A biomedical company bidding on one of a limited number of state permits to grow, process and dispense medical marijuana has designated Indiana County as one of its intended sites.

Agrimed Industries has announced plans to open a medical cannabis distribution center in Indiana, if the state grants the company a permit. The licenses are expected to be awarded in early summer.

Agrimed President Rahsaan Peak and company Vice President Hawthorne Conley first explored Indiana County as a distribution site in January, working through the Indiana County Office of Planning and Development and Indiana County Chamber of Commerce. They met with local real estate agents to search for a location, contacted municipal officials to assure zoning and land use compliance, and went public with their plan Wednesday at the bimonthly meeting of the Indiana County board of commissioners.

Agrimed has applied for permits both as a grower and processor and as a dispensary for marijuana, which was legalized for medical use by Act 16 of 2016, a law signed by Gov. Tom Wolf in April. Agrimed met the state’s application deadline on Monday.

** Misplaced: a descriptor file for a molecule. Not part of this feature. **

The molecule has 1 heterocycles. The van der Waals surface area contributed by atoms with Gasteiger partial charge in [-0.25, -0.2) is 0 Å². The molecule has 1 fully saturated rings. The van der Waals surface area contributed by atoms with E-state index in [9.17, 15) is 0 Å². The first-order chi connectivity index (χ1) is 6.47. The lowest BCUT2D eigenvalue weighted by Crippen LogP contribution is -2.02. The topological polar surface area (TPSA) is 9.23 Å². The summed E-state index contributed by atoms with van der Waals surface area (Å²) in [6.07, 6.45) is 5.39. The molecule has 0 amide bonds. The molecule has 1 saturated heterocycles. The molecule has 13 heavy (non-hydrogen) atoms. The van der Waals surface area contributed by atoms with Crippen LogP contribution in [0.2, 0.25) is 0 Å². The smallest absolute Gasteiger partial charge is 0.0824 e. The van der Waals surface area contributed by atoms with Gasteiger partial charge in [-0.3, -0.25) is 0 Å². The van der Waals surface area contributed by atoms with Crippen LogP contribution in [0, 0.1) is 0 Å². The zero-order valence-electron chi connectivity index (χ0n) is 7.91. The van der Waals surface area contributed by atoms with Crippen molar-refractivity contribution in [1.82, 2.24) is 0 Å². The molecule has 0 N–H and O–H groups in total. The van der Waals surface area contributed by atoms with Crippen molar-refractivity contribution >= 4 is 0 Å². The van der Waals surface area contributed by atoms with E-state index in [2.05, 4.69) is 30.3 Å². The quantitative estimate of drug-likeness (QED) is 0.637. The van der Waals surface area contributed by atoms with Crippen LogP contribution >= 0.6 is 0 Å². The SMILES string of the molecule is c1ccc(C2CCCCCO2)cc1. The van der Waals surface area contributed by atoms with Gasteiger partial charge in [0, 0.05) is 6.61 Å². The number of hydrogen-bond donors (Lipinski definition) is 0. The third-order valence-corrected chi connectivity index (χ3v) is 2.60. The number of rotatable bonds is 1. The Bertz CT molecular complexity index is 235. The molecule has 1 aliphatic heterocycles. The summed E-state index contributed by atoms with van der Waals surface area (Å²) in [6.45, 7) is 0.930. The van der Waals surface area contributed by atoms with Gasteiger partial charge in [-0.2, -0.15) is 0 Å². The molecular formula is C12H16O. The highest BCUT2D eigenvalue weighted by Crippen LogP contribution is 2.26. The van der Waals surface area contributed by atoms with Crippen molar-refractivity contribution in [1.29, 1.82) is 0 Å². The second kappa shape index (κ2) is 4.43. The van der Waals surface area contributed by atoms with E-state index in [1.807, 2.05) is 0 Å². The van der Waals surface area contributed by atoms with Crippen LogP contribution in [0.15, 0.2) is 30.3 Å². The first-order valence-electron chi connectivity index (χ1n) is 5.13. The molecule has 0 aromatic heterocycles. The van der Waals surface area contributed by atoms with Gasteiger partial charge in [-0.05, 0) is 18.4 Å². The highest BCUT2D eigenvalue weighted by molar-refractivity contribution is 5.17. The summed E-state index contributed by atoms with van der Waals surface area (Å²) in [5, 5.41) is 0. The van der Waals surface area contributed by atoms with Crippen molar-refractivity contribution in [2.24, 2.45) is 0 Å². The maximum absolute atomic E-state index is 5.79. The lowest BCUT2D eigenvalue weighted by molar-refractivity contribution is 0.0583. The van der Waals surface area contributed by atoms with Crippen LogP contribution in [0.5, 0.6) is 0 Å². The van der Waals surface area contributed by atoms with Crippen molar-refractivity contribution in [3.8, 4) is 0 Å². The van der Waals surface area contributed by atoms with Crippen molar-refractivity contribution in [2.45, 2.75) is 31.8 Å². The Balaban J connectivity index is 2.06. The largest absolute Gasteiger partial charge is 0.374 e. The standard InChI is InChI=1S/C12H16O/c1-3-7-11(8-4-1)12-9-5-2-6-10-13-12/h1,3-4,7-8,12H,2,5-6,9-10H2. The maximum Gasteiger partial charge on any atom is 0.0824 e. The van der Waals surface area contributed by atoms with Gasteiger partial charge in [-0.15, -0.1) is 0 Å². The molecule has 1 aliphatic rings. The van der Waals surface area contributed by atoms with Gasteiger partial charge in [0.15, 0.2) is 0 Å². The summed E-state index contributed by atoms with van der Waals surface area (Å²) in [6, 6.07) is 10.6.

The law allows production of the active chemical components of the marijuana plant as pills, sublingual strips, capsules, ointments, oil for vaporizers and transdermal patches, but Pennsylvania is one of a handful of states that prohibits the plant from being dried and cleaned for smoking.

Peak said Agrimed expects to provide medical marijuana to cure or ease symptoms for a long list of medical conditions ranging from glaucoma to cancer to epilepsy, but especially chronic pain in patients for whom conventional treatments including opioid therapy has been ineffective. While opioid analgesics are regarded as the most effective pharmaceuticals for killing pain, they carry with them a significant risk of addiction. Physician-supervised use of cannabis for relief of

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